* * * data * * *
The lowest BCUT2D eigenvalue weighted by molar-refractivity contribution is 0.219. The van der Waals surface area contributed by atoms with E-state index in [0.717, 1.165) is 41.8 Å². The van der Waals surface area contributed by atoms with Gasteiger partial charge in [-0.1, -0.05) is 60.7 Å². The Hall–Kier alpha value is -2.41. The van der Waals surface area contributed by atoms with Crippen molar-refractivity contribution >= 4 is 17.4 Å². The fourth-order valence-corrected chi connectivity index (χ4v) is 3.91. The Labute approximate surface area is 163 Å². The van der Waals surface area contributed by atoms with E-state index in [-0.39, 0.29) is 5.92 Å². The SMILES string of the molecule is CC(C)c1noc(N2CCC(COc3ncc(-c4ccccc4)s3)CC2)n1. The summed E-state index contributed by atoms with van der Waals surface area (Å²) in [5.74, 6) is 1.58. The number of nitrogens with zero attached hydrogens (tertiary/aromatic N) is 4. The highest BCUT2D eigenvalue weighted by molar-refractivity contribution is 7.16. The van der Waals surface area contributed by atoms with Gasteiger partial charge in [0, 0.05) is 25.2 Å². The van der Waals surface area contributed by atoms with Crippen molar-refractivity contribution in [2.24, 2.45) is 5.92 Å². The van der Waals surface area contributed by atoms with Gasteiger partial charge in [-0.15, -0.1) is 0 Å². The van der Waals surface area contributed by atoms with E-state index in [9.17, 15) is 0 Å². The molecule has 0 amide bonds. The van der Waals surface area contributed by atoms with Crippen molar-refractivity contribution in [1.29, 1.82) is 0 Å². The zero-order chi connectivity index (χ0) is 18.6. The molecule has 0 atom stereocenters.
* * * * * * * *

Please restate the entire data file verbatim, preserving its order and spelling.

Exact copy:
The lowest BCUT2D eigenvalue weighted by molar-refractivity contribution is 0.219. The van der Waals surface area contributed by atoms with E-state index in [0.717, 1.165) is 41.8 Å². The van der Waals surface area contributed by atoms with Gasteiger partial charge in [-0.1, -0.05) is 60.7 Å². The Hall–Kier alpha value is -2.41. The van der Waals surface area contributed by atoms with Crippen molar-refractivity contribution >= 4 is 17.4 Å². The fourth-order valence-corrected chi connectivity index (χ4v) is 3.91. The Labute approximate surface area is 163 Å². The van der Waals surface area contributed by atoms with E-state index in [-0.39, 0.29) is 5.92 Å². The SMILES string of the molecule is CC(C)c1noc(N2CCC(COc3ncc(-c4ccccc4)s3)CC2)n1. The summed E-state index contributed by atoms with van der Waals surface area (Å²) in [5.74, 6) is 1.58. The number of nitrogens with zero attached hydrogens (tertiary/aromatic N) is 4. The highest BCUT2D eigenvalue weighted by molar-refractivity contribution is 7.16. The van der Waals surface area contributed by atoms with Gasteiger partial charge in [0, 0.05) is 25.2 Å². The van der Waals surface area contributed by atoms with Crippen molar-refractivity contribution in [2.24, 2.45) is 5.92 Å². The van der Waals surface area contributed by atoms with Gasteiger partial charge in [-0.15, -0.1) is 0 Å². The van der Waals surface area contributed by atoms with E-state index in [9.17, 15) is 0 Å². The molecule has 0 amide bonds. The van der Waals surface area contributed by atoms with Crippen molar-refractivity contribution in [1.29, 1.82) is 0 Å². The zero-order chi connectivity index (χ0) is 18.6. The molecule has 0 atom stereocenters.